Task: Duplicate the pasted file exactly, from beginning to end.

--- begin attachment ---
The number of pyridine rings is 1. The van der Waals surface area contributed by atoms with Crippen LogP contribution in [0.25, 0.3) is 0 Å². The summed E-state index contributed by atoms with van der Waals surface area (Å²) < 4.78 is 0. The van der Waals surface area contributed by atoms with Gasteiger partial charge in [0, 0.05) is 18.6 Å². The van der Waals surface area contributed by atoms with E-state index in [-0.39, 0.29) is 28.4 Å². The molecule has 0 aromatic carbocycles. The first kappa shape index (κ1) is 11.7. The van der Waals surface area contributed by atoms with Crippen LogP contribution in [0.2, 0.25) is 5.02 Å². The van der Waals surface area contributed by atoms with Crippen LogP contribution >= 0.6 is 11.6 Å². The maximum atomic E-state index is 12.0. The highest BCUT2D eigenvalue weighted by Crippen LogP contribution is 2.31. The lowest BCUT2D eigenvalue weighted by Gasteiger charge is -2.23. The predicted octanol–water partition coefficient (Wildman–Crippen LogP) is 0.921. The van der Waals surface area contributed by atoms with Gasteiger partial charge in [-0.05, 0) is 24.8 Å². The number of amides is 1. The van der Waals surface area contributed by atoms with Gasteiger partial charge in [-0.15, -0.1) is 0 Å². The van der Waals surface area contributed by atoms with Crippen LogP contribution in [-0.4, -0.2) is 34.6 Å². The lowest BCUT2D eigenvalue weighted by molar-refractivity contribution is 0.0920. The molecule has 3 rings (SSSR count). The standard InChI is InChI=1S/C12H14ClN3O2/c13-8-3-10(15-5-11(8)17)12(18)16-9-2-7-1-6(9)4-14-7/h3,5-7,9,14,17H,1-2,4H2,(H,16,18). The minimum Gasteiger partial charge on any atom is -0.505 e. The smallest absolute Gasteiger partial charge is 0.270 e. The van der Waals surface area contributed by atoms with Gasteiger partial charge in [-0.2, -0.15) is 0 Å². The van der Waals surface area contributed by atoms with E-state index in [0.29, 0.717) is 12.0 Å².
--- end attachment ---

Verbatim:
The number of pyridine rings is 1. The van der Waals surface area contributed by atoms with Crippen LogP contribution in [0.25, 0.3) is 0 Å². The summed E-state index contributed by atoms with van der Waals surface area (Å²) < 4.78 is 0. The van der Waals surface area contributed by atoms with Gasteiger partial charge in [0, 0.05) is 18.6 Å². The van der Waals surface area contributed by atoms with E-state index in [-0.39, 0.29) is 28.4 Å². The molecule has 0 aromatic carbocycles. The first kappa shape index (κ1) is 11.7. The van der Waals surface area contributed by atoms with Crippen LogP contribution in [0.2, 0.25) is 5.02 Å². The van der Waals surface area contributed by atoms with Crippen LogP contribution >= 0.6 is 11.6 Å². The maximum atomic E-state index is 12.0. The highest BCUT2D eigenvalue weighted by Crippen LogP contribution is 2.31. The lowest BCUT2D eigenvalue weighted by Gasteiger charge is -2.23. The predicted octanol–water partition coefficient (Wildman–Crippen LogP) is 0.921. The van der Waals surface area contributed by atoms with Gasteiger partial charge in [-0.05, 0) is 24.8 Å². The number of amides is 1. The van der Waals surface area contributed by atoms with Gasteiger partial charge in [-0.15, -0.1) is 0 Å². The van der Waals surface area contributed by atoms with Crippen LogP contribution in [-0.4, -0.2) is 34.6 Å². The lowest BCUT2D eigenvalue weighted by molar-refractivity contribution is 0.0920. The molecule has 3 rings (SSSR count). The standard InChI is InChI=1S/C12H14ClN3O2/c13-8-3-10(15-5-11(8)17)12(18)16-9-2-7-1-6(9)4-14-7/h3,5-7,9,14,17H,1-2,4H2,(H,16,18). The minimum Gasteiger partial charge on any atom is -0.505 e. The smallest absolute Gasteiger partial charge is 0.270 e. The van der Waals surface area contributed by atoms with Gasteiger partial charge in [-0.2, -0.15) is 0 Å². The van der Waals surface area contributed by atoms with E-state index in [0.29, 0.717) is 12.0 Å².